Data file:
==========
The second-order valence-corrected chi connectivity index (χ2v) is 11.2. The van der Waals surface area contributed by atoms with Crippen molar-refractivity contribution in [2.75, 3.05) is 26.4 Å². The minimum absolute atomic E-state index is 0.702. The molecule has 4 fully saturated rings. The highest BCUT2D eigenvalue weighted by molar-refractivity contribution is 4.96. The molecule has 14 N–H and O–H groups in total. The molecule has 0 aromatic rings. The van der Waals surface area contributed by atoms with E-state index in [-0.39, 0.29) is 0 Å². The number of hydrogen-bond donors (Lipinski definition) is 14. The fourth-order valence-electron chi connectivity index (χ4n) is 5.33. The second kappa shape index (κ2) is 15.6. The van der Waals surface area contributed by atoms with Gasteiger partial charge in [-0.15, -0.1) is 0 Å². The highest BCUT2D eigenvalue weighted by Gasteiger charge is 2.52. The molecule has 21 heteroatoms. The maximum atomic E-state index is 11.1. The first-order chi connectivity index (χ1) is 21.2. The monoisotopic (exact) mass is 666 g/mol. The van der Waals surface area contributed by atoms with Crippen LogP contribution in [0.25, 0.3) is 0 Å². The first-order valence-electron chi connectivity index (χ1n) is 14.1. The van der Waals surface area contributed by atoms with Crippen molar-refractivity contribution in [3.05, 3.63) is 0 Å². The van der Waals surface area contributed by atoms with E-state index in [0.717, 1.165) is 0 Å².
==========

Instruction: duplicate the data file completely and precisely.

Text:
The second-order valence-corrected chi connectivity index (χ2v) is 11.2. The van der Waals surface area contributed by atoms with Crippen molar-refractivity contribution in [2.75, 3.05) is 26.4 Å². The minimum absolute atomic E-state index is 0.702. The molecule has 4 fully saturated rings. The highest BCUT2D eigenvalue weighted by molar-refractivity contribution is 4.96. The molecule has 14 N–H and O–H groups in total. The molecule has 0 aromatic rings. The van der Waals surface area contributed by atoms with E-state index in [-0.39, 0.29) is 0 Å². The number of hydrogen-bond donors (Lipinski definition) is 14. The fourth-order valence-electron chi connectivity index (χ4n) is 5.33. The second kappa shape index (κ2) is 15.6. The van der Waals surface area contributed by atoms with Gasteiger partial charge in [-0.15, -0.1) is 0 Å². The highest BCUT2D eigenvalue weighted by Gasteiger charge is 2.52. The molecule has 21 heteroatoms. The maximum atomic E-state index is 11.1. The first-order chi connectivity index (χ1) is 21.2. The monoisotopic (exact) mass is 666 g/mol. The van der Waals surface area contributed by atoms with Crippen LogP contribution in [0.25, 0.3) is 0 Å². The first-order valence-electron chi connectivity index (χ1n) is 14.1. The van der Waals surface area contributed by atoms with Crippen molar-refractivity contribution in [3.05, 3.63) is 0 Å². The van der Waals surface area contributed by atoms with E-state index in [0.717, 1.165) is 0 Å².